Still in our little peloton, we continued to Tadjikistan. We’d all been looking forward to this country. Me in particular, because I had a visitor. Back in februari, when I was planning my onward route from Tehran, and mentioned I was going to cross the Pamir mountains, Wannes, one of my best friends, and also a bicycle enthusiast impulsively booked a plane to Dushanbe. He’d spend all his whole annual vacation, to take the challenge together. Since high school, there has been a funny kind of competition between the two of us. We’d rather drop dead in gym class, than get beaten by the other one. So I knew I had to be in good shape when he arrived, and he probably expected the same. The warm up: 2 big passes on the road to Dushanbe. Unfortunately both cut off, either by a decent Chinese, or a lethal Iranian tunnel.
Like Uzbeks are ancient Turkic people, Tadjiks are Persians. Likewise, soviet times have completely changed their traditions. This created cocktail can be found in every detail. Persian language in Cyrillic script. Persian hospitality, numerous food invitations, sporadic shots of vodka, etc… .
Wannes would land the first of April in Dushanbe. We had vaguely arranged to meet in Khorog some days later. This is where the real climbing starts, and this way we could get ourselves a few more days reach Osh, from where he’d fly out. Days to spend on side events, like hot springs. The day of his arrival was one of those days everything goes perfectly. By evening, a four wheel drive passed us, with a bike packed on top. It could only be him. This happened just when we cycled through Kaleikhum, a slightly bigger town. In our euphoria, the five of us managed to completely ignore the small policeman, who wanted to register our passports. The situation was hilarious. We bought ourselves some drinks, and celebrated. Next morning, after a quick stop at the local screw-and-bolt-shop, to replace some ball bearings, the journey could begin.
What followed was a three week dream for cycle touring. First through the Vakhan corridor, where the Panj river seperates Tadjikistan from Afghanistan. On the other side of the river, you could see how Tadjikistan would have looked like if the Russians hadn’t interfered. Instead of the asphalted, but outdated Russian road, there is an amazing walking trail, crossing cliffs. No matter how rugged the edge was, the trail was always there. Most time, crowded by Afghans, and their flocks, walking to the next village. The valley gradually took us to the first real pass, the one to the plateau at 4km altitude After this pass, there was not so much climbing to do, but the lack of oxygen made it rather tough.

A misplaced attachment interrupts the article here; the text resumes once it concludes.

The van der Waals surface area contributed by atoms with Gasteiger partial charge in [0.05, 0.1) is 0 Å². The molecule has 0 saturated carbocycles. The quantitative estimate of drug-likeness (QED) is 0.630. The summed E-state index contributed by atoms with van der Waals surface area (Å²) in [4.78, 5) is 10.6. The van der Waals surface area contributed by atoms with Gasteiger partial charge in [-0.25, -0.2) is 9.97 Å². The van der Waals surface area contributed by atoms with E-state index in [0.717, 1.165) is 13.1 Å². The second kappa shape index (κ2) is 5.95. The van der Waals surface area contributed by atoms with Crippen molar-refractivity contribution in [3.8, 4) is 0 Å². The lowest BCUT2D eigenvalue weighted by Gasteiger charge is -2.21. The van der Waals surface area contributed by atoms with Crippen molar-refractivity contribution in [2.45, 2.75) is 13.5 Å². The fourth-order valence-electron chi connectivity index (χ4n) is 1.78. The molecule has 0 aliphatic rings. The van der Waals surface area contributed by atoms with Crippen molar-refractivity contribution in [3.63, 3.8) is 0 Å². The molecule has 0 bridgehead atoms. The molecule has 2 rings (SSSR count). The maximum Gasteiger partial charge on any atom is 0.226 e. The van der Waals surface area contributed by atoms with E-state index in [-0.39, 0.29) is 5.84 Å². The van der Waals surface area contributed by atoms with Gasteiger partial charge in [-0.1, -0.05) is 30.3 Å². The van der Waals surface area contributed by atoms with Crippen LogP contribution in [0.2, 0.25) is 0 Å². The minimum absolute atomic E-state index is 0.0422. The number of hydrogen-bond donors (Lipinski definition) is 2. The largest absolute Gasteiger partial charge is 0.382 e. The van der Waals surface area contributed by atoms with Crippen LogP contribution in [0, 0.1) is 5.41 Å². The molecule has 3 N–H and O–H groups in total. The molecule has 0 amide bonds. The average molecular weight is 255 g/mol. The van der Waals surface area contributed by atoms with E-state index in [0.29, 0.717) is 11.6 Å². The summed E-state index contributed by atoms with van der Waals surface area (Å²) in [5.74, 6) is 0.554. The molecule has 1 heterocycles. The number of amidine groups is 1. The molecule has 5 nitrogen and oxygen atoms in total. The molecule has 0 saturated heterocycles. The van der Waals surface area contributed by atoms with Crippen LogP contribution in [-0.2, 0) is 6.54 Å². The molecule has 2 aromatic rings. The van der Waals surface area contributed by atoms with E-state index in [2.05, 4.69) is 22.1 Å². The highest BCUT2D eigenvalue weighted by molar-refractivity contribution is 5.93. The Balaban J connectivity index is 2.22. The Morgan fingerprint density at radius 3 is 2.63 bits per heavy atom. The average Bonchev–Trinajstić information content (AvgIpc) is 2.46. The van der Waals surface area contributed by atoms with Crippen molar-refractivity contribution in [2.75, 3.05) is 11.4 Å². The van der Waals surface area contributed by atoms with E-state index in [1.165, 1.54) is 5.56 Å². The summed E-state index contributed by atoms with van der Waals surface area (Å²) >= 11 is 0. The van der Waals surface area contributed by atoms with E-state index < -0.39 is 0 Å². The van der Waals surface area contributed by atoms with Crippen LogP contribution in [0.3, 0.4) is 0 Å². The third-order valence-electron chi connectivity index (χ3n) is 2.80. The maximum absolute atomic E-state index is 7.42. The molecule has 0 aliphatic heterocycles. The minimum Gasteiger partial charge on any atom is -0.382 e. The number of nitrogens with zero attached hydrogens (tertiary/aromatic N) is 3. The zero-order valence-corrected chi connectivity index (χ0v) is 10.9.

Pamiri people are different from Tadjiks. Their language is similar, but, because of their isolated location, they are clearly much less influenced by the Russians. Many people don’t even speak Russian. We often got invited for a cup of shir chay – milk tea – in one of their chids – traditional houses. These houses are built when a man marries, with the poplar trees that were planted when he was born.
As usual, the bad roads couldn’t be completed without mechanical problems. A broken front axle easily got replaced in the next village, where the only shop was selling biscuits and bicycle axles. When my frame cracked again, some days later, the first man we met, appeared to be a welder. Powered by a generator, the job was done some hours later. This is why I really love my old bike. Parts are so general, that even in the most desolate places like these, replacements can be found. No Rohloff hubs, belt drives, or other features, that the more specialized bikes of my comrades contain. Those things are not supposed to break, but if they do, waiting for packaged is all you can do.
It was still a bit early in season to cycle these mountains, and much to my annoyance, my companions had been reading a lot of cycling blogs, to be aware of the conditions. Since these are often hyperbolically written, focusing on the tough days, we were expecting daily blizzards, polar temperatures, and a permanent headwind. We were probably very lucky, but nearly every day was a sunny one. Only the nights were chilly, but a stone in the tent, warmed on a cozy yak shit bonfire, could provide me some comfort.
The team spirit was strong. On a bad day, one’d be protected from the wind, and fed by the others. We arrived some days in advance in Osh, so we could finish the trip in style, with too much vodka in a ridiculous night club, and the irrelevant consequences. Wannes immediately fitted well into the group, and from the first day, it felt like we’d left Belgium together. When three weeks later, when his car drove off to the airport, likewise, it felt like he’d never been there. and it had all been just a dream.